As Greece's newly elected Syriza party takes office, its top economics spokesman is making the party's views on debt clear. It's "unrealistic" to think that Greece will be able to pay back the $270 billion bailout it received from the eurozone and other lenders, Euclid Tsakalotos tells the BBC. "I haven't met an economist in their heart of hearts that will tell you that Greece will pay back all of that debt. It can't be done," he says. "Nobody believes that the Greek debt is sustainable." But the EU says it does expect repayment: A reduction in debt "is not on the radar" of the EU commission, says its president, Jean-Claude Juncker.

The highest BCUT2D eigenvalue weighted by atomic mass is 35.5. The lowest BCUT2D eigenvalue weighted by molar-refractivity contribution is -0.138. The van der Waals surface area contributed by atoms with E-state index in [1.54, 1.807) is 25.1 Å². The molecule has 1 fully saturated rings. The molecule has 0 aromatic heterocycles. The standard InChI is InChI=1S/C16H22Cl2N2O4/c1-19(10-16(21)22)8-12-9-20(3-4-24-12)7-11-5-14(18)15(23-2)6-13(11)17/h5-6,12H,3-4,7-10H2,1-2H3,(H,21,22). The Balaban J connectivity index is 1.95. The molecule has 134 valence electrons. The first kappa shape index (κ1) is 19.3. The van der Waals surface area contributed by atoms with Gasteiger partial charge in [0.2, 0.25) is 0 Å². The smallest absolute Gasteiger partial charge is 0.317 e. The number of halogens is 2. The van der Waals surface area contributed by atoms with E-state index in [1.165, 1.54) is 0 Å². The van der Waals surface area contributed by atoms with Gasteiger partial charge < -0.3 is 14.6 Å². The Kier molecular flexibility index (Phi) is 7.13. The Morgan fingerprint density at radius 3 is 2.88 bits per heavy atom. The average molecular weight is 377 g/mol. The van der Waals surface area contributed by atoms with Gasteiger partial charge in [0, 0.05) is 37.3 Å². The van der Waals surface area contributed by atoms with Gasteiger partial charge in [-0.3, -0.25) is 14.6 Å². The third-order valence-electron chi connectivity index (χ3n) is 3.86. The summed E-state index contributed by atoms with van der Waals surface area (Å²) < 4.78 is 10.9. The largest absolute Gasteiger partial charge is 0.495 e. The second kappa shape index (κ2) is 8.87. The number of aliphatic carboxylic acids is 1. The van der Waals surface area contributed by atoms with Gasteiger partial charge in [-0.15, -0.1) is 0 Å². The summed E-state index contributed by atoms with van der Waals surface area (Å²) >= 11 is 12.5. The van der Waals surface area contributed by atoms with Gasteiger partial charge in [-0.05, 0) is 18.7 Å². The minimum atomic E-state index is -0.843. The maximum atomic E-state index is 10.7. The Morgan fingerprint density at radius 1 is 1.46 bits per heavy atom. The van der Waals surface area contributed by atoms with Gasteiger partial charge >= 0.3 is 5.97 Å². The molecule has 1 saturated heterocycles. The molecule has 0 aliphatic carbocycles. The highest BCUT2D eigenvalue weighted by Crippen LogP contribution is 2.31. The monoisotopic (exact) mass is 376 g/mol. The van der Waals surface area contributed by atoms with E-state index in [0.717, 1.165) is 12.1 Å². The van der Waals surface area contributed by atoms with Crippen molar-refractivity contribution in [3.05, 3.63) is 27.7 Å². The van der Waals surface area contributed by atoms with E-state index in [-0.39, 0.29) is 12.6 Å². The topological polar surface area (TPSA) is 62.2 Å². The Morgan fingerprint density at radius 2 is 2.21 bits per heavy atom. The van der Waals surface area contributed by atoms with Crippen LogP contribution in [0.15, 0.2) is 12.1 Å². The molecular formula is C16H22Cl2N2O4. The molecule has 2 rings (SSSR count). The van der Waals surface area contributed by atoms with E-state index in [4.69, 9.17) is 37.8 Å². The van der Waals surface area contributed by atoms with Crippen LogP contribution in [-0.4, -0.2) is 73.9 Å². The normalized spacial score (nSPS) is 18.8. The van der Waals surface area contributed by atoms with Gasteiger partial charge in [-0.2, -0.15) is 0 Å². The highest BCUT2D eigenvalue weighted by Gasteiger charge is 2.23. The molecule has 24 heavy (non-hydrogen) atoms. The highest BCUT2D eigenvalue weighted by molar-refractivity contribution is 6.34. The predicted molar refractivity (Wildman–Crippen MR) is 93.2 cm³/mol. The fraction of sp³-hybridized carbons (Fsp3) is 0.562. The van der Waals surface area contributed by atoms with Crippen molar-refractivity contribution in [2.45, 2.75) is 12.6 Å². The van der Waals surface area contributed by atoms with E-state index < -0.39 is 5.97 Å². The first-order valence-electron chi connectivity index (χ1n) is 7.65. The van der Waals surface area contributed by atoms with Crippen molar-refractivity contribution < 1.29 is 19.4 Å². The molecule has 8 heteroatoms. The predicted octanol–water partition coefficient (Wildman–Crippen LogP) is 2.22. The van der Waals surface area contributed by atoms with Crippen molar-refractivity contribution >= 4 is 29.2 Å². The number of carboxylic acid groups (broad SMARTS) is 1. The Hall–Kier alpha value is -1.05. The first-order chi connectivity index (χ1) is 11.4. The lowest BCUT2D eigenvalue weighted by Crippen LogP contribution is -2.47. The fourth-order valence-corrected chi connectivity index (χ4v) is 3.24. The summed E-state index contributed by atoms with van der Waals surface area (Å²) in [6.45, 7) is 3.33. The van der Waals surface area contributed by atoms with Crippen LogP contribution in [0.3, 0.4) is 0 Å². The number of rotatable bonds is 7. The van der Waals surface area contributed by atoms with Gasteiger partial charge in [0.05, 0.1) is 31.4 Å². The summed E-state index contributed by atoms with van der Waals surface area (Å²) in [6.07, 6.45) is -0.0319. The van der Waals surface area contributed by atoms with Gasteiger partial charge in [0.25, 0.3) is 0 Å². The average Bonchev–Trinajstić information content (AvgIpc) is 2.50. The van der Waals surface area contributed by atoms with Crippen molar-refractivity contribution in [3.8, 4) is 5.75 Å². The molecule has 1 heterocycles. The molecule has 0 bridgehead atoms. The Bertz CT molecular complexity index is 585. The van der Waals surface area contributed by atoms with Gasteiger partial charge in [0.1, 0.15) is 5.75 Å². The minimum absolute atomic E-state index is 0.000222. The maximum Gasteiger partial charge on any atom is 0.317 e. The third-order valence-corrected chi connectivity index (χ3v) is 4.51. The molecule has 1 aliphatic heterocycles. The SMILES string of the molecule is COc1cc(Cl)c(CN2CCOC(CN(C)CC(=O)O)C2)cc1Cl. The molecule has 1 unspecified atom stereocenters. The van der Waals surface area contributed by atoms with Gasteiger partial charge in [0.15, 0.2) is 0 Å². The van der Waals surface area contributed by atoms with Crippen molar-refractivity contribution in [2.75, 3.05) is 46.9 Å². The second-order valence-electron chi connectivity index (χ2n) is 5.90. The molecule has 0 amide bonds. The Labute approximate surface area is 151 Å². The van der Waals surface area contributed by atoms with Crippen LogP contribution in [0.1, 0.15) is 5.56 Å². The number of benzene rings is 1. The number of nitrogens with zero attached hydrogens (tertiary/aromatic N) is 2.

Tsakalotos has said he's not looking for a showdown. "The new Greek government will be ready to cooperate and negotiate for the first time with our peers a just, mutually beneficial and viable solution," he noted. The EU should be prepared to talk, he says, noting that it will be "a very dangerous Europe with very strong centrifugal political forces if they signal that after a democratic vote they're not interested in talking to a new government." If Greece "falls," he says, the eurozone will "collapse," which would be "my worst nightmare." Meanwhile, new prime minister Alexis Tsipras has announced his new cabinet, which includes economics professor Yanis Varoufakis—whom an analyst has called "John Maynard Keynes with a hint of Karl Marx"—as finance minister, the Guardian reports.